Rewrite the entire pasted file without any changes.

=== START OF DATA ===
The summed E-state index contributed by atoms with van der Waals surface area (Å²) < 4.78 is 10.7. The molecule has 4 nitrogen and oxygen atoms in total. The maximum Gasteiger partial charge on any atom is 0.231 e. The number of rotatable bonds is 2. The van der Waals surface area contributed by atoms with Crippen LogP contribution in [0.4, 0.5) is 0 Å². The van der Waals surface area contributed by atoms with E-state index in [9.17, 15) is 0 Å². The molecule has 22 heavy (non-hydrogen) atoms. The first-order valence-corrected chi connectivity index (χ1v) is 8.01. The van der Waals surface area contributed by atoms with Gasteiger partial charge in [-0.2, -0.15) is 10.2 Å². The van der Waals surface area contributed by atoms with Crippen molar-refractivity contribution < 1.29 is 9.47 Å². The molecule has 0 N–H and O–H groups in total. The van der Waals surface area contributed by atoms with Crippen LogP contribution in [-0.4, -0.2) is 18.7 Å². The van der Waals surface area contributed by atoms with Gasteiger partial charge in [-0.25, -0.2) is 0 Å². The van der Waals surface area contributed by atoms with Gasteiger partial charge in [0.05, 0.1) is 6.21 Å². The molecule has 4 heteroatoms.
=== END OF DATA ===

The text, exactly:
The summed E-state index contributed by atoms with van der Waals surface area (Å²) < 4.78 is 10.7. The molecule has 4 nitrogen and oxygen atoms in total. The maximum Gasteiger partial charge on any atom is 0.231 e. The number of rotatable bonds is 2. The van der Waals surface area contributed by atoms with Crippen LogP contribution in [0.4, 0.5) is 0 Å². The van der Waals surface area contributed by atoms with E-state index in [9.17, 15) is 0 Å². The molecule has 22 heavy (non-hydrogen) atoms. The first-order valence-corrected chi connectivity index (χ1v) is 8.01. The van der Waals surface area contributed by atoms with Gasteiger partial charge in [-0.2, -0.15) is 10.2 Å². The van der Waals surface area contributed by atoms with Crippen molar-refractivity contribution < 1.29 is 9.47 Å². The molecule has 0 N–H and O–H groups in total. The van der Waals surface area contributed by atoms with Crippen LogP contribution in [-0.4, -0.2) is 18.7 Å². The van der Waals surface area contributed by atoms with Gasteiger partial charge in [-0.25, -0.2) is 0 Å². The van der Waals surface area contributed by atoms with Gasteiger partial charge in [0.05, 0.1) is 6.21 Å². The molecule has 4 heteroatoms.